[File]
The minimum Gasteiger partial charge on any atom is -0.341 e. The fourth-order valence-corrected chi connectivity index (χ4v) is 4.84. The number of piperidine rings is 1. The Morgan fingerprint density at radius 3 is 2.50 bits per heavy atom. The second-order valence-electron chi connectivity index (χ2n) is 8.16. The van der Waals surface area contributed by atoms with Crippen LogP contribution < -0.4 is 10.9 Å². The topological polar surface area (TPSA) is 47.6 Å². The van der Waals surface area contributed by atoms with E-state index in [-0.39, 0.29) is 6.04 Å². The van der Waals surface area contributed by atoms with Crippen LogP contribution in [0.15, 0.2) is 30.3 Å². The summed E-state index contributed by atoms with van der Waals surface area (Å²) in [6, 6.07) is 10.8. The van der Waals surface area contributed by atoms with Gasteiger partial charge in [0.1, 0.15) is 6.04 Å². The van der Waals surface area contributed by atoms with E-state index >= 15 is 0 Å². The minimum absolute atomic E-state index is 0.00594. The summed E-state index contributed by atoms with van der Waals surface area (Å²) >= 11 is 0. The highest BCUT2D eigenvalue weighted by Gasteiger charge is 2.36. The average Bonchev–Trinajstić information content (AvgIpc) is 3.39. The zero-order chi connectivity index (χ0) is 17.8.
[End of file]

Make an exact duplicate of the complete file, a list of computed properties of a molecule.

The minimum Gasteiger partial charge on any atom is -0.341 e. The fourth-order valence-corrected chi connectivity index (χ4v) is 4.84. The number of piperidine rings is 1. The Morgan fingerprint density at radius 3 is 2.50 bits per heavy atom. The second-order valence-electron chi connectivity index (χ2n) is 8.16. The van der Waals surface area contributed by atoms with Crippen LogP contribution < -0.4 is 10.9 Å². The topological polar surface area (TPSA) is 47.6 Å². The van der Waals surface area contributed by atoms with E-state index in [-0.39, 0.29) is 6.04 Å². The van der Waals surface area contributed by atoms with Crippen LogP contribution in [0.15, 0.2) is 30.3 Å². The summed E-state index contributed by atoms with van der Waals surface area (Å²) in [6, 6.07) is 10.8. The van der Waals surface area contributed by atoms with Gasteiger partial charge in [0.1, 0.15) is 6.04 Å². The van der Waals surface area contributed by atoms with E-state index >= 15 is 0 Å². The minimum absolute atomic E-state index is 0.00594. The summed E-state index contributed by atoms with van der Waals surface area (Å²) >= 11 is 0. The highest BCUT2D eigenvalue weighted by Gasteiger charge is 2.36. The average Bonchev–Trinajstić information content (AvgIpc) is 3.39. The zero-order chi connectivity index (χ0) is 17.8.